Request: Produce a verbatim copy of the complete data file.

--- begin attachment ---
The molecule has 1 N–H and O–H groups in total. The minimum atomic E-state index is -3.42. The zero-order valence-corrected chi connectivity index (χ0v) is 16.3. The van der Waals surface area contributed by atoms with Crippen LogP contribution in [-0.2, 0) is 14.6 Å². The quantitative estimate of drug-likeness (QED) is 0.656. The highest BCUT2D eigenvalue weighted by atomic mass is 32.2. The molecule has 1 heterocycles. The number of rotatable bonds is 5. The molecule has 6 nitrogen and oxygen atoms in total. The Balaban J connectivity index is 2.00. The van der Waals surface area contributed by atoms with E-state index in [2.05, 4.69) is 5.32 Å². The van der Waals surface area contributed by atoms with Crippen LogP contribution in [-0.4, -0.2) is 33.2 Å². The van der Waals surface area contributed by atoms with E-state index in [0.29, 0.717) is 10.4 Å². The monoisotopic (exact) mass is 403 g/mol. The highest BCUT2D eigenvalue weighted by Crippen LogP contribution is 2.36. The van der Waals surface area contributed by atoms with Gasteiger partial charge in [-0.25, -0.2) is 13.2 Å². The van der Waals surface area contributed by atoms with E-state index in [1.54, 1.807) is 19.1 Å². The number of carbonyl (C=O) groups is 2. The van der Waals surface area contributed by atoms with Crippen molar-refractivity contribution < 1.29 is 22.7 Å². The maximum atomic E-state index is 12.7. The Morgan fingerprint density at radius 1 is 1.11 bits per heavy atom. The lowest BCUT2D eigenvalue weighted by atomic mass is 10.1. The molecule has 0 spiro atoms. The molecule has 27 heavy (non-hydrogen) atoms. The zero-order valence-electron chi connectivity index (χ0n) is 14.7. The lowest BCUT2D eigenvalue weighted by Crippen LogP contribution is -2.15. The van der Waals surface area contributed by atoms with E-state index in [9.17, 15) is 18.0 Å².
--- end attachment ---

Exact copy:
The molecule has 1 N–H and O–H groups in total. The minimum atomic E-state index is -3.42. The zero-order valence-corrected chi connectivity index (χ0v) is 16.3. The van der Waals surface area contributed by atoms with Crippen LogP contribution in [-0.2, 0) is 14.6 Å². The quantitative estimate of drug-likeness (QED) is 0.656. The highest BCUT2D eigenvalue weighted by atomic mass is 32.2. The molecule has 1 heterocycles. The number of rotatable bonds is 5. The molecule has 6 nitrogen and oxygen atoms in total. The Balaban J connectivity index is 2.00. The van der Waals surface area contributed by atoms with E-state index in [2.05, 4.69) is 5.32 Å². The van der Waals surface area contributed by atoms with Crippen LogP contribution in [-0.4, -0.2) is 33.2 Å². The van der Waals surface area contributed by atoms with E-state index in [0.29, 0.717) is 10.4 Å². The monoisotopic (exact) mass is 403 g/mol. The highest BCUT2D eigenvalue weighted by Crippen LogP contribution is 2.36. The van der Waals surface area contributed by atoms with Gasteiger partial charge in [-0.25, -0.2) is 13.2 Å². The van der Waals surface area contributed by atoms with E-state index in [1.54, 1.807) is 19.1 Å². The number of carbonyl (C=O) groups is 2. The van der Waals surface area contributed by atoms with Crippen molar-refractivity contribution < 1.29 is 22.7 Å². The maximum atomic E-state index is 12.7. The Morgan fingerprint density at radius 1 is 1.11 bits per heavy atom. The lowest BCUT2D eigenvalue weighted by atomic mass is 10.1. The molecule has 0 spiro atoms. The molecule has 27 heavy (non-hydrogen) atoms. The zero-order valence-electron chi connectivity index (χ0n) is 14.7. The lowest BCUT2D eigenvalue weighted by Crippen LogP contribution is -2.15. The van der Waals surface area contributed by atoms with E-state index in [9.17, 15) is 18.0 Å².